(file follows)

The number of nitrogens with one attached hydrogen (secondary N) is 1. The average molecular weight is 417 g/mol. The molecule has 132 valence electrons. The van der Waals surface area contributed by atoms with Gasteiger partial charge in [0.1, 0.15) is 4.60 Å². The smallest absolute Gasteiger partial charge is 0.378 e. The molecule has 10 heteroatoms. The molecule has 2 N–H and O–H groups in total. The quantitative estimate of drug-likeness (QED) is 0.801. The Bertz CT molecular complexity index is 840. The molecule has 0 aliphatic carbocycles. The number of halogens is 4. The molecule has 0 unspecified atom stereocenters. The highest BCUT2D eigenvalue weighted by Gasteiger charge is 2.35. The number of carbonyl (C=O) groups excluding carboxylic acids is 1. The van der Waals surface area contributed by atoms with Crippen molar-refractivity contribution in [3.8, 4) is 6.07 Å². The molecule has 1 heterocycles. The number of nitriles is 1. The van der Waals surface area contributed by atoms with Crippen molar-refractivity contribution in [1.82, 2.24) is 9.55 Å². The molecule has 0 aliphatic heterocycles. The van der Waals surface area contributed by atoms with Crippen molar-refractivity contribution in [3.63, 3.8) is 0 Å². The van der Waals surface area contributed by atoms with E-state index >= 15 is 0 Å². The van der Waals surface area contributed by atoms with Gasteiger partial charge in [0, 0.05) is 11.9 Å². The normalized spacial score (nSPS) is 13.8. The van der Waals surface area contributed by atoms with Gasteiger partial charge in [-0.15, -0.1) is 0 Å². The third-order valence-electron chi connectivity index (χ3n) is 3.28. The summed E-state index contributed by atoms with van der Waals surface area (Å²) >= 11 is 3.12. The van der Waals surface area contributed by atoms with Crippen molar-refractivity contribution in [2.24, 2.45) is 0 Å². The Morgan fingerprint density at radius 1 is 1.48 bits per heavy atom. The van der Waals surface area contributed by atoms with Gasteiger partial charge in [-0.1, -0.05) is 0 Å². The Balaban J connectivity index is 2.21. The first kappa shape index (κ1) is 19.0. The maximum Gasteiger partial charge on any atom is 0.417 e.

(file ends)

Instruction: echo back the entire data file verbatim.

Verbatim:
The number of nitrogens with one attached hydrogen (secondary N) is 1. The average molecular weight is 417 g/mol. The molecule has 132 valence electrons. The van der Waals surface area contributed by atoms with Gasteiger partial charge in [0.1, 0.15) is 4.60 Å². The smallest absolute Gasteiger partial charge is 0.378 e. The molecule has 10 heteroatoms. The molecule has 2 N–H and O–H groups in total. The quantitative estimate of drug-likeness (QED) is 0.801. The Bertz CT molecular complexity index is 840. The molecule has 0 aliphatic carbocycles. The number of halogens is 4. The molecule has 0 unspecified atom stereocenters. The highest BCUT2D eigenvalue weighted by Gasteiger charge is 2.35. The number of carbonyl (C=O) groups excluding carboxylic acids is 1. The van der Waals surface area contributed by atoms with Crippen molar-refractivity contribution in [3.8, 4) is 6.07 Å². The molecule has 1 heterocycles. The number of nitriles is 1. The van der Waals surface area contributed by atoms with Crippen molar-refractivity contribution in [1.82, 2.24) is 9.55 Å². The molecule has 0 aliphatic heterocycles. The van der Waals surface area contributed by atoms with Crippen molar-refractivity contribution in [3.63, 3.8) is 0 Å². The van der Waals surface area contributed by atoms with E-state index >= 15 is 0 Å². The van der Waals surface area contributed by atoms with Gasteiger partial charge in [0, 0.05) is 11.9 Å². The normalized spacial score (nSPS) is 13.8. The van der Waals surface area contributed by atoms with Gasteiger partial charge in [-0.15, -0.1) is 0 Å². The third-order valence-electron chi connectivity index (χ3n) is 3.28. The summed E-state index contributed by atoms with van der Waals surface area (Å²) >= 11 is 3.12. The van der Waals surface area contributed by atoms with Crippen molar-refractivity contribution in [2.24, 2.45) is 0 Å². The Morgan fingerprint density at radius 1 is 1.48 bits per heavy atom. The van der Waals surface area contributed by atoms with Gasteiger partial charge in [-0.1, -0.05) is 0 Å². The Balaban J connectivity index is 2.21. The first kappa shape index (κ1) is 19.0. The maximum Gasteiger partial charge on any atom is 0.417 e.